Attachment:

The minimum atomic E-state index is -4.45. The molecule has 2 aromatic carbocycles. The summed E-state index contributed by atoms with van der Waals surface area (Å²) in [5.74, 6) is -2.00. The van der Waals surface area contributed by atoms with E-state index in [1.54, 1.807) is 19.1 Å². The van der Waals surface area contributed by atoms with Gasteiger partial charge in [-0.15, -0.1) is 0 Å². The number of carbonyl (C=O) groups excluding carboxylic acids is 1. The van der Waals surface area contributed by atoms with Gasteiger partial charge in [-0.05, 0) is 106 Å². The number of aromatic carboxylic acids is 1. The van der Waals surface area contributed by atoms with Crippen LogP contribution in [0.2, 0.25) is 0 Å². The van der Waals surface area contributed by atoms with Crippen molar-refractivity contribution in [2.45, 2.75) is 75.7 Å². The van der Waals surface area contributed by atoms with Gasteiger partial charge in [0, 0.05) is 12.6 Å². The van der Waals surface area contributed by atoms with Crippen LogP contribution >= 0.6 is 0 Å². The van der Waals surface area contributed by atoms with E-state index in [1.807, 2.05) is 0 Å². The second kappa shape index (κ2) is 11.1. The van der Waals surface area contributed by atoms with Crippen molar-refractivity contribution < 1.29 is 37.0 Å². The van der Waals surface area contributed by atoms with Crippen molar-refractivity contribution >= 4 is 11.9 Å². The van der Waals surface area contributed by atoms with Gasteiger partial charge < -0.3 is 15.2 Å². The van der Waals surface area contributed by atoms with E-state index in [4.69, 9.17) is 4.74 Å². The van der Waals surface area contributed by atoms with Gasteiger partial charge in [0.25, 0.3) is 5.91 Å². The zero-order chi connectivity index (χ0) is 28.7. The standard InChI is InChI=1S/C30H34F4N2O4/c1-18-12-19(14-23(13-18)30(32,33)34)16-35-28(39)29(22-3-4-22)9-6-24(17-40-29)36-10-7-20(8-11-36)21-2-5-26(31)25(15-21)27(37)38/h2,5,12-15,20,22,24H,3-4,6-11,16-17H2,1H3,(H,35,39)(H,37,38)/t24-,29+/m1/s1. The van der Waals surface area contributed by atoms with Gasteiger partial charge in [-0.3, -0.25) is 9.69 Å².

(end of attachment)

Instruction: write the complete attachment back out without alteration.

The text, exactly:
The minimum atomic E-state index is -4.45. The molecule has 2 aromatic carbocycles. The summed E-state index contributed by atoms with van der Waals surface area (Å²) in [5.74, 6) is -2.00. The van der Waals surface area contributed by atoms with E-state index in [1.54, 1.807) is 19.1 Å². The van der Waals surface area contributed by atoms with Gasteiger partial charge in [-0.15, -0.1) is 0 Å². The number of carbonyl (C=O) groups excluding carboxylic acids is 1. The van der Waals surface area contributed by atoms with Gasteiger partial charge in [-0.05, 0) is 106 Å². The number of aromatic carboxylic acids is 1. The van der Waals surface area contributed by atoms with Crippen LogP contribution in [0.2, 0.25) is 0 Å². The van der Waals surface area contributed by atoms with Crippen molar-refractivity contribution in [2.45, 2.75) is 75.7 Å². The van der Waals surface area contributed by atoms with Gasteiger partial charge in [0, 0.05) is 12.6 Å². The van der Waals surface area contributed by atoms with Crippen LogP contribution >= 0.6 is 0 Å². The van der Waals surface area contributed by atoms with E-state index in [1.807, 2.05) is 0 Å². The second kappa shape index (κ2) is 11.1. The van der Waals surface area contributed by atoms with Crippen molar-refractivity contribution < 1.29 is 37.0 Å². The van der Waals surface area contributed by atoms with Crippen molar-refractivity contribution >= 4 is 11.9 Å². The van der Waals surface area contributed by atoms with Gasteiger partial charge < -0.3 is 15.2 Å². The van der Waals surface area contributed by atoms with E-state index in [4.69, 9.17) is 4.74 Å². The van der Waals surface area contributed by atoms with Gasteiger partial charge in [0.25, 0.3) is 5.91 Å². The zero-order chi connectivity index (χ0) is 28.7. The standard InChI is InChI=1S/C30H34F4N2O4/c1-18-12-19(14-23(13-18)30(32,33)34)16-35-28(39)29(22-3-4-22)9-6-24(17-40-29)36-10-7-20(8-11-36)21-2-5-26(31)25(15-21)27(37)38/h2,5,12-15,20,22,24H,3-4,6-11,16-17H2,1H3,(H,35,39)(H,37,38)/t24-,29+/m1/s1. The van der Waals surface area contributed by atoms with Gasteiger partial charge in [-0.3, -0.25) is 9.69 Å².